Few studios have delivered as consistently as Pixar, banging out inventive, emotionally resonant films since starting with "Toy Story" in 1995. Occasionally they'll come up with one that falls short of their own high standards, and "Cars" in 2006 was the first of a handful of films that we shall politely describe as Pixar Lite. It's a subgroup that includes such underwhelming titles as "Brave, Monsters University", and "Cars 2".
 
But third time's the charm for the studio's most polarizing franchise, which appears to have finally found its groove with an installment that's less frantic and more thoughtful than its predecessors. Closely following the beats of that other memorable hit "Rocky III", "Cars 3" tells the all-too-familiar story of an over-the-hill pro out to prove himself against a world that's changed.
 
When we first meet him in the new film, former Nascar champion Lightning McQueen is still racing. But his status as an unsinkable superstar is challenged by a new generation of cars led by Jackson Storm, whose sleek, modern design and enhanced power threatens to send our hero into permanent retirement.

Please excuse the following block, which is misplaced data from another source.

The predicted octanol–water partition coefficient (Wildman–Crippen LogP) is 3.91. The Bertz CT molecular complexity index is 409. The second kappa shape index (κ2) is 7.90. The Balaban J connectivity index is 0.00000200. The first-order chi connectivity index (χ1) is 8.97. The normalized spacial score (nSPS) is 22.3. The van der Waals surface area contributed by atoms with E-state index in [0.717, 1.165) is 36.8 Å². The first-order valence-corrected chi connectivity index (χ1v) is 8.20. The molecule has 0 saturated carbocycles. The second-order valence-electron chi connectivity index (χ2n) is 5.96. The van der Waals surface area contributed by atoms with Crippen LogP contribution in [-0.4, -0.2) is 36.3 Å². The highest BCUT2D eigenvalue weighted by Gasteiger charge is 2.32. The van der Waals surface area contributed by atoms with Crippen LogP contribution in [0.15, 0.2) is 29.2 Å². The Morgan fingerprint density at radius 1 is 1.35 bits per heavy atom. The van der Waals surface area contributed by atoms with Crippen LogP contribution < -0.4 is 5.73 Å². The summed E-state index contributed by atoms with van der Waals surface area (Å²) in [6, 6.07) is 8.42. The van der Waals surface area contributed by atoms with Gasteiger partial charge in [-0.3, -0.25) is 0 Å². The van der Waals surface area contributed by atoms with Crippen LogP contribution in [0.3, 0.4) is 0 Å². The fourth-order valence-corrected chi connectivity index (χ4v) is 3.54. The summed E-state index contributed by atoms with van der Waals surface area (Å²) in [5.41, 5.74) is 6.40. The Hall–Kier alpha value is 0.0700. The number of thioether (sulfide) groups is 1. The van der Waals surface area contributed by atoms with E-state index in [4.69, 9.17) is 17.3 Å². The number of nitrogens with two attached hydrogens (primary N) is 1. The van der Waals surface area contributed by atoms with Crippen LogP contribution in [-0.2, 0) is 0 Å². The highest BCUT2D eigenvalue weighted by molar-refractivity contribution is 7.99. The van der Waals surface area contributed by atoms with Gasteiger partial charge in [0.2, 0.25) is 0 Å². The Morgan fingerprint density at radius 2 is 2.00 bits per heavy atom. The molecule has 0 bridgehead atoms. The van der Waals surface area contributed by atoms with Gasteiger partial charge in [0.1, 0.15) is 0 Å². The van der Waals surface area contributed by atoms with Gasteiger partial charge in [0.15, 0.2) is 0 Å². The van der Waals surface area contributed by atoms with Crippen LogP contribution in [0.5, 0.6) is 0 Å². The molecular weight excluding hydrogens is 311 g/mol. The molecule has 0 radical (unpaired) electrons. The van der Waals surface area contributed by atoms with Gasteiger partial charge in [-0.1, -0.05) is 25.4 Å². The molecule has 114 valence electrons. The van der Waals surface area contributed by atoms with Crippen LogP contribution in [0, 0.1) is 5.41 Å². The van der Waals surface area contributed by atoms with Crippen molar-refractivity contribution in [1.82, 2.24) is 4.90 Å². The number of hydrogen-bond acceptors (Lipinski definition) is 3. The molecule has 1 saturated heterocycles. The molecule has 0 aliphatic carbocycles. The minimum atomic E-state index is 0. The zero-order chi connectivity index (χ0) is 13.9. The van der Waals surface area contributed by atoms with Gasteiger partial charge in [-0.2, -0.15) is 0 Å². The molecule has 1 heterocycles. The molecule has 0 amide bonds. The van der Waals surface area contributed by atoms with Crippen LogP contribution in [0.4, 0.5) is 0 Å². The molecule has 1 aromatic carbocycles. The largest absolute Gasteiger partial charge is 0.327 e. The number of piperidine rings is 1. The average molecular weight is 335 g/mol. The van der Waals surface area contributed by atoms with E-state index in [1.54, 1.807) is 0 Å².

There are no major surprises in the way that the plot unfolds. This is a standard-issue underdog story, and director Brian Fee packs in all the tropes of a traditional sports movie. The formulaic arcs notwithstanding, it's McQueen's emotional journey that you connect with…from his reliance on his old mentor, to his equation with a young trainer who's been assigned to him.
 
As the trusted voice of Lightning McQueen, Owen Wilson nicely captures the insecurity of an ageing star who's on the cusp of redundancy. It's a genuinely moving performance that's full of feeling. There are some terrific set pieces too, particularly an explosive smash-and-crash rumble at a dirt track, and dazzling race sequences.

It's a tad long at 109 minutes, and the overarching theme of mortality feels unsuited for very young children. But it's a movie that has its heart in the right place, and ends in a bold, surprising climax that you probably won't predict.
 
I'm going with three out of five. "Cars 3" is no masterpiece, but it's worth your time.
 
Rating: 3 / 5

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